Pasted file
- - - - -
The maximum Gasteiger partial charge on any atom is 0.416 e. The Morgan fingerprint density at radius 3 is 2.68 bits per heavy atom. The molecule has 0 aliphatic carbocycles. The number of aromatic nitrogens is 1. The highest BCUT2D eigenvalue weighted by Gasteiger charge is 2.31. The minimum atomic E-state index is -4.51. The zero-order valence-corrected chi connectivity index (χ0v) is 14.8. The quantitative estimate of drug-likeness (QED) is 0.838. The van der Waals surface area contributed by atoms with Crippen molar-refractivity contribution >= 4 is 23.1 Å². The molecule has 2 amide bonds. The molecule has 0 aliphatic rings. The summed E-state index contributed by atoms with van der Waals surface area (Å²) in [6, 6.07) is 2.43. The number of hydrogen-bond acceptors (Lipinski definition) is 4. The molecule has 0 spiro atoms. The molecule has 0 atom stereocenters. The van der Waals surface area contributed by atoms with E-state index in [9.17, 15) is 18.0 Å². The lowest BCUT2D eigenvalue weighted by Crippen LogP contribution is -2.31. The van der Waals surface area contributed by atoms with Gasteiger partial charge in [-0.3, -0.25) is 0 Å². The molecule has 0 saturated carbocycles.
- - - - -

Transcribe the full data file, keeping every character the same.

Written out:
The maximum Gasteiger partial charge on any atom is 0.416 e. The Morgan fingerprint density at radius 3 is 2.68 bits per heavy atom. The molecule has 0 aliphatic carbocycles. The number of aromatic nitrogens is 1. The highest BCUT2D eigenvalue weighted by Gasteiger charge is 2.31. The minimum atomic E-state index is -4.51. The zero-order valence-corrected chi connectivity index (χ0v) is 14.8. The quantitative estimate of drug-likeness (QED) is 0.838. The van der Waals surface area contributed by atoms with Crippen molar-refractivity contribution >= 4 is 23.1 Å². The molecule has 2 amide bonds. The molecule has 0 aliphatic rings. The summed E-state index contributed by atoms with van der Waals surface area (Å²) in [6, 6.07) is 2.43. The number of hydrogen-bond acceptors (Lipinski definition) is 4. The molecule has 0 spiro atoms. The molecule has 0 atom stereocenters. The van der Waals surface area contributed by atoms with E-state index in [9.17, 15) is 18.0 Å². The lowest BCUT2D eigenvalue weighted by Crippen LogP contribution is -2.31. The van der Waals surface area contributed by atoms with Gasteiger partial charge in [-0.3, -0.25) is 0 Å². The molecule has 0 saturated carbocycles.